a note to business ‘leaders’

Would you still be a leader if you lost your positional authority? How would you know? In networks, your authority is derived from your reputation and the value of your connections to others in the network. Value and authority come from engagement with a network, usually over a long period of time. It’s the sum of many small interactions. So what would happen if you suddenly lost your positional authority?

Consider what influence you really have. What might be the indicators of your reputation for leadership?

  • The diversity of your connections. If all of your connections are in one company, then perhaps your influence is more a result of your hierarchical position.
  • Do people ask you for advice? Being called upon by others, and not just for official approval, indicates others see value in your work.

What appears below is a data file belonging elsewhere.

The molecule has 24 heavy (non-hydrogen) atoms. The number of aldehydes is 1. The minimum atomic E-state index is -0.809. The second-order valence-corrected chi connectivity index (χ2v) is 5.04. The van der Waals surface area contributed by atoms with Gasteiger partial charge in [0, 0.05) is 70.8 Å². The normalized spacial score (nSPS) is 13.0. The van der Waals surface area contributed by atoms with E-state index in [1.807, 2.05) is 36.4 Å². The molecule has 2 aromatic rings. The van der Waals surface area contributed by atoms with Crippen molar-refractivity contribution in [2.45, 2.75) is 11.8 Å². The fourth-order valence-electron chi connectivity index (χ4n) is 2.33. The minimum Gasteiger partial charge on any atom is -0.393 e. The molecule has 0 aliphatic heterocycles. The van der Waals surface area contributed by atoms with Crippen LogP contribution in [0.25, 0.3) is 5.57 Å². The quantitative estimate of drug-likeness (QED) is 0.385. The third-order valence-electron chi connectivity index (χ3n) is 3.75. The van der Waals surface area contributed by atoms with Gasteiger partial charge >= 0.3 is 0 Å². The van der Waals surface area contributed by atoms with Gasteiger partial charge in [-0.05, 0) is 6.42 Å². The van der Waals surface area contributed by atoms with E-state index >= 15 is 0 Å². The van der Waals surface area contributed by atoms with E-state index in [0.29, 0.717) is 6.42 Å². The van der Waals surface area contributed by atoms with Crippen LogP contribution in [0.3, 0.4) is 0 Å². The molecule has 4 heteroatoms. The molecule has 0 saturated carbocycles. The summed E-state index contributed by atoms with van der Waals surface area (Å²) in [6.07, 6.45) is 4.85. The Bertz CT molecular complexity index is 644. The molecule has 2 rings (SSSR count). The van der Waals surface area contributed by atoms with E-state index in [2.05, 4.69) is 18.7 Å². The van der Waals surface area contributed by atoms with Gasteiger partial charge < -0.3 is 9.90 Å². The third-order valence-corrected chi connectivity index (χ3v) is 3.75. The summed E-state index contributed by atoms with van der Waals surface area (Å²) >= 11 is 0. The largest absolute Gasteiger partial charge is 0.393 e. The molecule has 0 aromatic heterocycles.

• Do people refer to your work? How often do people quote, cite, or repeat your work? If not often, then perhaps it’s time to start working out loud and contributing to your knowledge networks.
  • Can you succinctly describe what you do, without referring to your job title or job description?

Given that the economy and human work are moving to networked frameworks, it would be best to understand how networks work. It’ a bit too late when you lose your job or decide to take up early retirement only to discover you really aren’t known by any network outside your company. This is leadership for the network era.



2 Responses to “a note to business ‘leaders’”

  1. Joitske Hulsebosch

    Hi Harold, well explained what the difference is between hierarchical power and reputational power. I wonder about the combination because the informal network is also present in hierarchical systems. Hence someone can also have both powers?

    • Harold Jarche

      Yes, some people could have both. It would be important to understand the difference and not rely too much on hierarchical power. It could be addictive 😉


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